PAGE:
Travel Report: The Grand Lisboa, Macau.
February 2018. If there’s a definitive symbol of Macau, its’ got to be the ubiquitous form of The Grand Lisboa. With its iconic golden, lotus-shaped tower, you simply can’t miss it. In fact, wherever you go in Macau, chances are this iconic building is just a glance away. I took this shot from the winding garden paths of Monte Fort.
Wonderboy and I had to pass the hotel every day as we ran around the city on our explorations. Opened in 2008, it stands as Macau’s tallest building at 261 meters.
As with all of Macau’s monster hotels, the main lobby seems to be little more than an exercise in how much ridiculously lavish crap can we show off? If this can be considered some kind of competition, The Grand Lisboa really holds its own. As seen with this mental, pure gold dragon boat.
The Grand Lisboa, Macau.
Elsewhere throughout the wondrous lobby, look out for a variety of jade sculptures and a giant pond with floating, flower-stuffed fishbowls.
There are also a number of original paintings and sketches by renowned Chinese artists.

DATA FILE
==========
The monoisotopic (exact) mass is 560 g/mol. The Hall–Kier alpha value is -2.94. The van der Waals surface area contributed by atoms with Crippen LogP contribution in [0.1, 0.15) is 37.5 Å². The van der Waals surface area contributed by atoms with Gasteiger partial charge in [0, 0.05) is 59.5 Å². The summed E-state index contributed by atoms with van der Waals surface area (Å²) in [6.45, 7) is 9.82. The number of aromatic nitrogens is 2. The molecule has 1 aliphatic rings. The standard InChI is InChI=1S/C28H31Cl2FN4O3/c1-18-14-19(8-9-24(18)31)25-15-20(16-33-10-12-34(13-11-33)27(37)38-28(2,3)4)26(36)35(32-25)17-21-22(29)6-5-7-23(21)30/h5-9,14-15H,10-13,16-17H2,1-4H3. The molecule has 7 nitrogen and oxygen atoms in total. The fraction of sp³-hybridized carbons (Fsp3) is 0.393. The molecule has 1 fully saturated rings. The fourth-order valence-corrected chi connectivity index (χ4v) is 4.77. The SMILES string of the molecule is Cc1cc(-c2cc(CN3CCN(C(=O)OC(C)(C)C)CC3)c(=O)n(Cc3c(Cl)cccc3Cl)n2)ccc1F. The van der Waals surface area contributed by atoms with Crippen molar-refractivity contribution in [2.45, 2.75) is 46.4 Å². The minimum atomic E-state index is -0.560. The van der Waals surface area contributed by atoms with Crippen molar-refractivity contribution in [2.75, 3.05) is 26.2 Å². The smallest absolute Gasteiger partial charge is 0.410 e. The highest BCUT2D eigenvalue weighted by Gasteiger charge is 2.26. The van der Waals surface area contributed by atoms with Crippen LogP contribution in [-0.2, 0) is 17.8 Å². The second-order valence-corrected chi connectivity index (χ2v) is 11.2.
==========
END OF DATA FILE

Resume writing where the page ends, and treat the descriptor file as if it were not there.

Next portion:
Our one casino night in Macau came at The Grand Lisboa. Gambling really isn’t my scene. But, you know, when in Rome and all that. Sitting at the bar drinking beer and eating sandwiches, we enjoyed a few brilliant hours of people watching before taking the plunge at a blackjack table.
Wonderboy got a sixteen, the dealer had a 5. “Stick!” said Wonderboy, but apparently his hand gesture wasn’t clear enough. As a result, the non-English speaking dealer took this as request to twist. Poor old Wonderboy was then hit with a seven and we were bust. Comical.
In addition to the standard range of fancy restaurants, bars and cafes, one unique feature is the hotel’s Crazy Paris Show. Known for its unapologetic sexiness, the cabaret style performance features French Can Can, traditional Indian dance and pole dancing segments. To find out more about The Grand Lisboa, dive into their swanky website.
For more on my time in this amazing corner of China, check out my other articles on Macau.
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